The IoT wave is building like a thunderous tsunami, growing larger on the horizon by the day. What is missing from the conversation, however, is how large a role software plays in the IoT equation. Plugging something into the Internet does not make it work -- it just makes it vulnerable. Value is created through the associated software. In fact, we have almost reached the point where the actual product or device and the associated software become a single logical unit to the consumer. Allow me to connect the dots.
An IoT device is, by definition, connected to the Internet. For the device to function with any degree of intelligence and value, there must be software. If software is not designed and constructed to be secure, it will contain vulnerabilities that can be exploited to gain access to the device. This means that anything connected to the Internet can be discovered and potentially infiltrated, and the associated software will be the target.
We used to do a practical test back in my days at Cybertrust. We would purchase a PC from a big box store, disable its protections, and plug it into the World Wide Web. Within minutes it would be discovered, and minutes later it would be infiltrated. The illustration was simple: anything connected to the Internet can and will be discovered and breached. There is no reason to believe that IoT devices will be any different, and most are not equipped to protect themselves from attack.
The software story does not stop with the software directly associated with the device. Connected devices collect data and send them to a collection point in a back-end application. If the device is compromised, it becomes possible to extract the device’s data, or collect credentials to attack the back-end system and the stored data. Infiltration of a device provides hackers with a pivot point to reach other targets. Many IoT devices come with a mobile application or a web application to either display information or control the device, so there are multiple layers of software in play.
You may be thinking that this is a lot of concern for software created for a smart thermostat. It pays to remember that attackers are quite adept at finding a crack, squeezing through and then pivoting to other things. At Target it was the HVAC system that was breached and used to access the Point of Sale systems. For a consumer, a thermostat could be used as the entry point to access the home security system.
The bottom line is that software is an immutable part of the equation, along with all of the associated security issues. Many of the industries building IoT devices and embedded systems do not have the same level of experience with software security as their counterparts in financial services, and may not have mature software security initiatives. History has shown that in that context, the developers writing the IoT software will assume the developers writing the back-end application are handling security. Meanwhile, the back-end application developers assume that the mobile application developers are handling security – so in the end, security is not integrated into the software development life cycle (SDLC).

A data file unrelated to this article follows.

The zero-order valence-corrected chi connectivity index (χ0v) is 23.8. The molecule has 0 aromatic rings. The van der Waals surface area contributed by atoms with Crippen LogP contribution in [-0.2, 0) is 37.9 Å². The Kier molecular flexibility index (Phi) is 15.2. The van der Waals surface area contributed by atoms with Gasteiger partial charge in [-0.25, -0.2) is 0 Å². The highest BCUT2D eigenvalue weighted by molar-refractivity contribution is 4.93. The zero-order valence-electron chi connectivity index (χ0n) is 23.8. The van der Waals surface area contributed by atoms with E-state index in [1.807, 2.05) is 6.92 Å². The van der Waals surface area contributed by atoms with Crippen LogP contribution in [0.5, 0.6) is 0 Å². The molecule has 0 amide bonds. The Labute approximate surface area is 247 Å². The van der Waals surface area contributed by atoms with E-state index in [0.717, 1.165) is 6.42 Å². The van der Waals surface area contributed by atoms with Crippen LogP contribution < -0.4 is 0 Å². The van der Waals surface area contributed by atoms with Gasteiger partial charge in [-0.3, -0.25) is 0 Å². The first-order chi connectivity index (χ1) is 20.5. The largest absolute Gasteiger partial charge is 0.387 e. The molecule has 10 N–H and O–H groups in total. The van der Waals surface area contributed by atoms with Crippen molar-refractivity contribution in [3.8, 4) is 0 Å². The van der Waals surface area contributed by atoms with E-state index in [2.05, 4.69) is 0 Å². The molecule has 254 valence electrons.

If you are getting a sense of déjà vu, don’t be alarmed. You have seen this all before. We saw it as applications moved onto the Web, and, more recently, as applications moved to mobile devices. In both cases, by the time we realized what was happening we were already on a dangerous trajectory, amassing technical debt and desperately trying to bolt security onto systems after they had been compromised.
We need to build security in. That starts by building a software security initiative (SSI) and creating a software security group (SSG) to ensure someone is held responsible and accountable. Doing so sets the tone for the developers and management, and provides a visible indicator of our commitment to security for customers and other stakeholders to see.
With an SSI and SSG in place, organizations can integrate security into every aspect of the SDLC. The purpose is not to slow it down with security constraints, but to increase productivity by eliminating the need to find and fix security vulnerabilities after the fact. Organizations should apply sound security practices to architecture, which can eliminate 50 percent of the vulnerabilities at the source. There are companies that have successfully eliminated the OWASP Top 10 completely from their software.
Organizations should educate developers so that they understand their role in the security process and so they don’t repeat the easily identified and well-understood mistakes of the past. Incentivizing developers integrates security into their mindset. Another strategy organizations should consider is looking for tools that live in their environment and identifying vulnerabilities in near-real time so they can be fixed in the moment, eliminating interruptions to the development process. Individual groups within enterprises must never assume that security is someone else’s responsibility.
Threat modeling is another technique that can help organizations to see the vulnerabilities that live in the cracks between the components. Companies can partner with application testing partners that provide the elastic capacity to execute tests as needed to avoid slowing down the development process. Insisting that these vendors create findings of high fidelity helps developers avoid wasting time running down false positives, or worse, ignoring the findings because they simply have too much noise to be practicable.
None of these things are necessarily new or revolutionary. What is revolutionary is the idea of building them in at the beginning, rather than having to bolt them on after we discover the error in our ways. I can assure you that building in has far fewer consequences that bolting on. It is more efficient, less expensive and far less impactful to productivity.